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The Demand for Money, Financial Innovation, and the Welfare Cost of Inflation: An Analysis with Household Data

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  • Orazio Attanasio
  • Luigi Guiso
  • Tuillo Jappelli

Abstract

How far can shoe-leather go in explaining the welfare cost of inflation? Using a unique set of microeconomic data on households, we estimate the parameters of the demand for money derived from the generalized Baumol-Tobin model. Our data set contains information on average holdings of cash, on deposits and other interest bearing accounts, on the number of trips to the bank, on the size of withdrawals and on the ownership and use of ATM cards. We model the adoption of new transaction technologies and use these estimates to correct for the selectivity bias induced by some households choosing to hold no interest bearing assets and some to use an ATM card. The interest rate and expenditureflow elasticities of the demand for cash are close to the tehoretical values implied by standard inventory models. However, we find significant differences between the individuals with an ATM card and those without. The estimates of the demand for cash allow us to calculate a measure of the welfare cost of inflation analogous to Bailey's triangle, but based on a rigorous microeconomic framework. The welfare cost of inflation varies considerably within the population, but never turns out to be very large (about 0.1 percent of consumption or less). Our results are robust to various changes in the specification. In addition tot eh main results based on the average stock of cash held, we provide some evidence based on the number of trips to the bank and on the average withdrawals that confirm our basic findings.

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Bibliographic Info

Paper provided by National Bureau of Economic Research, Inc in its series NBER Working Papers with number 6593.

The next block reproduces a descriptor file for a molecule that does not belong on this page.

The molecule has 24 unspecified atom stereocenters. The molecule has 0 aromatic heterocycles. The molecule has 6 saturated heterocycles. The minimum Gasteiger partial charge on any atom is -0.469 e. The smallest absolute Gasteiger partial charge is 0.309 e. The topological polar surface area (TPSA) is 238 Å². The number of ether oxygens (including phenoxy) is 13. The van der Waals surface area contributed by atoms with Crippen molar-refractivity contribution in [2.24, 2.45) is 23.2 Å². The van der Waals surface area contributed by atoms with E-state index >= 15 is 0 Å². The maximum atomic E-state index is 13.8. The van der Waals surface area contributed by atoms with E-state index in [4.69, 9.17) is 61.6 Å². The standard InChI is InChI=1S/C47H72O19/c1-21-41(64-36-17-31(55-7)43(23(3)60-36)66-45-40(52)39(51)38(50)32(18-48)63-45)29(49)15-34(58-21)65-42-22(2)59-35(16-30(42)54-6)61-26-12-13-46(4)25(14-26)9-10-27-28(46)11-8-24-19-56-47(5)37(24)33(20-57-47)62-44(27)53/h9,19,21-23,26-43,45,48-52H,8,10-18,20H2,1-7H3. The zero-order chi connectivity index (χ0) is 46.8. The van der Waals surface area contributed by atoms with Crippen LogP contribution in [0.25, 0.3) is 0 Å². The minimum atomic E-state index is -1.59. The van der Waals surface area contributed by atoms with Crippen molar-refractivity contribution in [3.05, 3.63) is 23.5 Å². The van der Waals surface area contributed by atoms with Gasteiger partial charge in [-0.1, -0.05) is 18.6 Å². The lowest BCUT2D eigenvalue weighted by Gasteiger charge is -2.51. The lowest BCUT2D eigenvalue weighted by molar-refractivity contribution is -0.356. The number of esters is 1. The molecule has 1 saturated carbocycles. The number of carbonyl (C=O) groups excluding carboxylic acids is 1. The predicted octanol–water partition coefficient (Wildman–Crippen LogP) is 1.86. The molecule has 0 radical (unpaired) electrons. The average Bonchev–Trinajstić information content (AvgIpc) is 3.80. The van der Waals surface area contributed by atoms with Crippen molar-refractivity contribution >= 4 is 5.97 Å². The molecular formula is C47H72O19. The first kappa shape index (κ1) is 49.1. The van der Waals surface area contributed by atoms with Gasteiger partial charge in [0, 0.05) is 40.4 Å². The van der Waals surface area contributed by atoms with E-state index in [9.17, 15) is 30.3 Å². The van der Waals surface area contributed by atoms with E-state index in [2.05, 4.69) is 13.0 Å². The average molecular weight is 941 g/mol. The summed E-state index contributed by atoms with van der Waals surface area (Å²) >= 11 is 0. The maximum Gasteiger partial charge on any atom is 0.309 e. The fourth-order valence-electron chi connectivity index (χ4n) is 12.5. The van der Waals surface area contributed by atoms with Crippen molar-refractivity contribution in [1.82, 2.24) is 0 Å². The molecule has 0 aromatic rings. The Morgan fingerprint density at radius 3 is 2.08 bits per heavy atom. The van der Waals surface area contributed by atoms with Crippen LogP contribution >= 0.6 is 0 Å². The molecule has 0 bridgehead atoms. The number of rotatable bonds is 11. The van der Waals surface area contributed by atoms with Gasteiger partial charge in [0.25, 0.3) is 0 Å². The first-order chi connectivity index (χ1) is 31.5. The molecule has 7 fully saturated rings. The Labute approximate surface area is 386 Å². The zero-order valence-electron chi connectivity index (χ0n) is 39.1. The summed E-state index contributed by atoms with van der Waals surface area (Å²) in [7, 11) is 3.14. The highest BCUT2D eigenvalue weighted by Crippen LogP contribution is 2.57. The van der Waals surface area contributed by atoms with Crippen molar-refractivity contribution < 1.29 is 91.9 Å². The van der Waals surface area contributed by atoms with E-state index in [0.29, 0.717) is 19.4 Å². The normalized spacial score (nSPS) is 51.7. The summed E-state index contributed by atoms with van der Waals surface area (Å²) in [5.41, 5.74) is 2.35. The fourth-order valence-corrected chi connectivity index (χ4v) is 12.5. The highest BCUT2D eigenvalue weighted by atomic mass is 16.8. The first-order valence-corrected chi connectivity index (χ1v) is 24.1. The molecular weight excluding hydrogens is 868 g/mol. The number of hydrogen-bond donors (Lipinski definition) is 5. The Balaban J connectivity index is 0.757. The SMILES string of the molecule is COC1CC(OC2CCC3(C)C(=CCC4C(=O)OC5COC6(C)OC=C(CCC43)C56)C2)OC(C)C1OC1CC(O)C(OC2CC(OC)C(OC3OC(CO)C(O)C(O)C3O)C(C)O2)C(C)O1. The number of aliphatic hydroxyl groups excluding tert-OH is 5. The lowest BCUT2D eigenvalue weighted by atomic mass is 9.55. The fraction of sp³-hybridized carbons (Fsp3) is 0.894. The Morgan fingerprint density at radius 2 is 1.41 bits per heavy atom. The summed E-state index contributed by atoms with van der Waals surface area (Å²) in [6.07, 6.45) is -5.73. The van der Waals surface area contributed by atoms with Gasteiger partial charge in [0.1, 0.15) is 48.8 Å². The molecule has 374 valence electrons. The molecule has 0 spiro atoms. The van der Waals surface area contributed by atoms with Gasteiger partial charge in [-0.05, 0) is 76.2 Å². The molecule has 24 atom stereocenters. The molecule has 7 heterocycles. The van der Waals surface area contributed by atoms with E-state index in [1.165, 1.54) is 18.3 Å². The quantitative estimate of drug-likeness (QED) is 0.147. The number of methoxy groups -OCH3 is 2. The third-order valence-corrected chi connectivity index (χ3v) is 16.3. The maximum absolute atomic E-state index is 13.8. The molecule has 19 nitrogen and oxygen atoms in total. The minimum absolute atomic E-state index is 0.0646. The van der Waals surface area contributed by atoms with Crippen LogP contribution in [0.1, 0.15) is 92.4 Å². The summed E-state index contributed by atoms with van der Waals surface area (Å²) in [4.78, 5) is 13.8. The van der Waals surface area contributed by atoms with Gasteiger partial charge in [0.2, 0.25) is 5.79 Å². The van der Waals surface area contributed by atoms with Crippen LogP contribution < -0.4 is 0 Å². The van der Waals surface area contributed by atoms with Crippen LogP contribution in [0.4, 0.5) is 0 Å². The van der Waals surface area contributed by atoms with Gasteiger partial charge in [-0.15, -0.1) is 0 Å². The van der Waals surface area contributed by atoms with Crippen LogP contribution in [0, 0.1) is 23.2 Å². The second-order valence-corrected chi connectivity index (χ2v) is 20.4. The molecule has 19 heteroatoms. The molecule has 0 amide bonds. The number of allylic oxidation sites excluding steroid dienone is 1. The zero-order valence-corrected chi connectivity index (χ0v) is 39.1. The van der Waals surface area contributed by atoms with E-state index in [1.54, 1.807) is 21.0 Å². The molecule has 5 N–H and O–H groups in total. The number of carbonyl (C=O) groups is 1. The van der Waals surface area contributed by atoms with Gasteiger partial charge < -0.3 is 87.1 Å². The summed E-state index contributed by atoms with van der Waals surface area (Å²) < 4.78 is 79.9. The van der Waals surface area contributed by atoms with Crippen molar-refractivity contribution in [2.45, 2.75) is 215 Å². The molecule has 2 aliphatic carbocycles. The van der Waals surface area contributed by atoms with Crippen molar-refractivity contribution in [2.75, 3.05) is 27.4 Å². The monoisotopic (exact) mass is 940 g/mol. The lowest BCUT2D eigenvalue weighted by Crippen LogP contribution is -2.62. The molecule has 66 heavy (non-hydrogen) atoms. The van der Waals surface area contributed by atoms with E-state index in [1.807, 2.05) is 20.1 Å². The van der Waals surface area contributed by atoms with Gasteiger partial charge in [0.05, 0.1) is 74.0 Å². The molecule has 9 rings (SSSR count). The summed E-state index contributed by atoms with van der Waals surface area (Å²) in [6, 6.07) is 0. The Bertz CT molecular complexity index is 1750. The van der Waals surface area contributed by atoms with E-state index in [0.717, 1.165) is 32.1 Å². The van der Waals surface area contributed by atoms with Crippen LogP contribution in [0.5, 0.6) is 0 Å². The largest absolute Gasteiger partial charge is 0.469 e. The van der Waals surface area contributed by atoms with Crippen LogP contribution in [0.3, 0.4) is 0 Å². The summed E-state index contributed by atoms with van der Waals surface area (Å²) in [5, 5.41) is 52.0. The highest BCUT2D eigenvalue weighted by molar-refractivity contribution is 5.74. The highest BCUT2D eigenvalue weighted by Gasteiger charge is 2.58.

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Date of creation: Jun 1998
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Publication status: published as Orazio P. Attanasio & Luigi Guiso & Tullio Jappelli, 2002. "The Demand for Money, Financial Innovation, and the Welfare Cost of Inflation: An Analysis with Household Data," Journal of Political Economy, University of Chicago Press, vol. 110(2), pages 317-351, April.
Handle: RePEc:nbr:nberwo:6593

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  1. Casey B. Mulligan & Xavier Sala-i-Martin, 2000. "Extensive Margins and the Demand for Money at Low Interest Rates," Journal of Political Economy, University of Chicago Press, vol. 108(5), pages 961-991, October.
  2. Mulligan, Casey B & Sala-i-Martin, Xavier, 1996. "Adoption of Financial Technologies: Implications for Money Demand and Monetary Policy," CEPR Discussion Papers 1358, C.E.P.R. Discussion Papers.
  3. Casey B. Mulligan & Xavier X. Sala-i-Martin, 1997. "The Optimum Quantity of Money: Theory and Evidence," NBER Working Papers 5954, National Bureau of Economic Research, Inc.
  4. Martin Feldstein, 1996. "The Costs and Benefits of Going from Low Inflation to Price Stability," NBER Working Papers 5469, National Bureau of Economic Research, Inc.
  5. Cooley, T.F. & Hansen, G.D., 1988. "The Inflation Tax In A Real Business Cycle Model," Papers 88-05, Rochester, Business - General.
  6. Gomme, Paul, 1993. "Money and growth revisited : Measuring the costs of inflation in an endogenous growth model," Journal of Monetary Economics, Elsevier, vol. 32(1), pages 51-77, August.
  7. Bomberger, William A, 1993. "Income, Wealth, and Household Demand for Deposits," American Economic Review, American Economic Association, vol. 83(4), pages 1034-44, September.
  8. Dotsey, Michael & Ireland, Peter, 1996. "The welfare cost of inflation in general equilibrium," Journal of Monetary Economics, Elsevier, vol. 37(1), pages 29-47, February.
  9. Mulligan, Casey B, 1997. "Scale Economies, the Value of Time, and the Demand for Money: Longitudinal Evidence from Firms," Journal of Political Economy, University of Chicago Press, vol. 105(5), pages 1061-79, October.
  10. James B. Bullard & Steven Russell, 2004. "How costly is sustained low inflation for the U.S. economy?," Review, Federal Reserve Bank of St. Louis, issue May, pages 35-68.
  11. Fischer, Stanley, 1981. "Towards an understanding of the costs of inflation: II," Carnegie-Rochester Conference Series on Public Policy, Elsevier, vol. 15(1), pages 5-41, January.
  12. Ramon Marimon & Juan Pablo Nicolini & Pedro Teles, 1997. "Electronic money: the end of inflation?," Discussion Paper / Institute for Empirical Macroeconomics 122, Federal Reserve Bank of Minneapolis.
  13. Robert E. Lucas, Jr., 2000. "Inflation and Welfare," Econometrica, Econometric Society, vol. 68(2), pages 247-274, March.
  14. Case M. Sprenkle, 1993. "The Case of the Missing Currency," Journal of Economic Perspectives, American Economic Association, vol. 7(4), pages 175-184, Fall.
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